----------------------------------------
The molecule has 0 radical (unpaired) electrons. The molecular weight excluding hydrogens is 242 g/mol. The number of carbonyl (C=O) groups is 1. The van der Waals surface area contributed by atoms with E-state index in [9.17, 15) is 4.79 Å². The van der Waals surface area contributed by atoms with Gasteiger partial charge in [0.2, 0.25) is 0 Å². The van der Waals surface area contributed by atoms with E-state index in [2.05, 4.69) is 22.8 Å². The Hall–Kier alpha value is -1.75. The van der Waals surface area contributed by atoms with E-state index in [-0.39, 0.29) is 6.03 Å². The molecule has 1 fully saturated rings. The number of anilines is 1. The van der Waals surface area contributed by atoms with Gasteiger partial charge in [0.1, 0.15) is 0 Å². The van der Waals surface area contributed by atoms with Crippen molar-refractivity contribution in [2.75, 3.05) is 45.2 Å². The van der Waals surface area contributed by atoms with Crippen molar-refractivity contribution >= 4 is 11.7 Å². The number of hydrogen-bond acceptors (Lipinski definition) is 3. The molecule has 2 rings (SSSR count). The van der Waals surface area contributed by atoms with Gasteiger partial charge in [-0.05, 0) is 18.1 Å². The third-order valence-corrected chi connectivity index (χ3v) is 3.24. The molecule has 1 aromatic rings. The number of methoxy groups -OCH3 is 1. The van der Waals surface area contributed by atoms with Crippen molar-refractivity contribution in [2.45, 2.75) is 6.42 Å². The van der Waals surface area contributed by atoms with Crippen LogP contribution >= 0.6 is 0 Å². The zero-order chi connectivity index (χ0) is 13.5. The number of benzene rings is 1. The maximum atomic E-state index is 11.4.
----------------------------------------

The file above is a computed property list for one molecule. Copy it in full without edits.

The molecule has 0 radical (unpaired) electrons. The molecular weight excluding hydrogens is 242 g/mol. The number of carbonyl (C=O) groups is 1. The van der Waals surface area contributed by atoms with E-state index in [9.17, 15) is 4.79 Å². The van der Waals surface area contributed by atoms with Gasteiger partial charge in [0.2, 0.25) is 0 Å². The van der Waals surface area contributed by atoms with E-state index in [2.05, 4.69) is 22.8 Å². The Hall–Kier alpha value is -1.75. The van der Waals surface area contributed by atoms with E-state index in [-0.39, 0.29) is 6.03 Å². The molecule has 1 fully saturated rings. The number of anilines is 1. The van der Waals surface area contributed by atoms with Gasteiger partial charge in [0.1, 0.15) is 0 Å². The van der Waals surface area contributed by atoms with Crippen molar-refractivity contribution in [2.75, 3.05) is 45.2 Å². The van der Waals surface area contributed by atoms with Crippen molar-refractivity contribution >= 4 is 11.7 Å². The number of hydrogen-bond acceptors (Lipinski definition) is 3. The molecule has 2 rings (SSSR count). The van der Waals surface area contributed by atoms with Gasteiger partial charge in [-0.05, 0) is 18.1 Å². The third-order valence-corrected chi connectivity index (χ3v) is 3.24. The molecule has 1 aromatic rings. The number of methoxy groups -OCH3 is 1. The van der Waals surface area contributed by atoms with Crippen molar-refractivity contribution in [2.45, 2.75) is 6.42 Å². The van der Waals surface area contributed by atoms with Crippen LogP contribution >= 0.6 is 0 Å². The zero-order chi connectivity index (χ0) is 13.5. The number of benzene rings is 1. The maximum atomic E-state index is 11.4.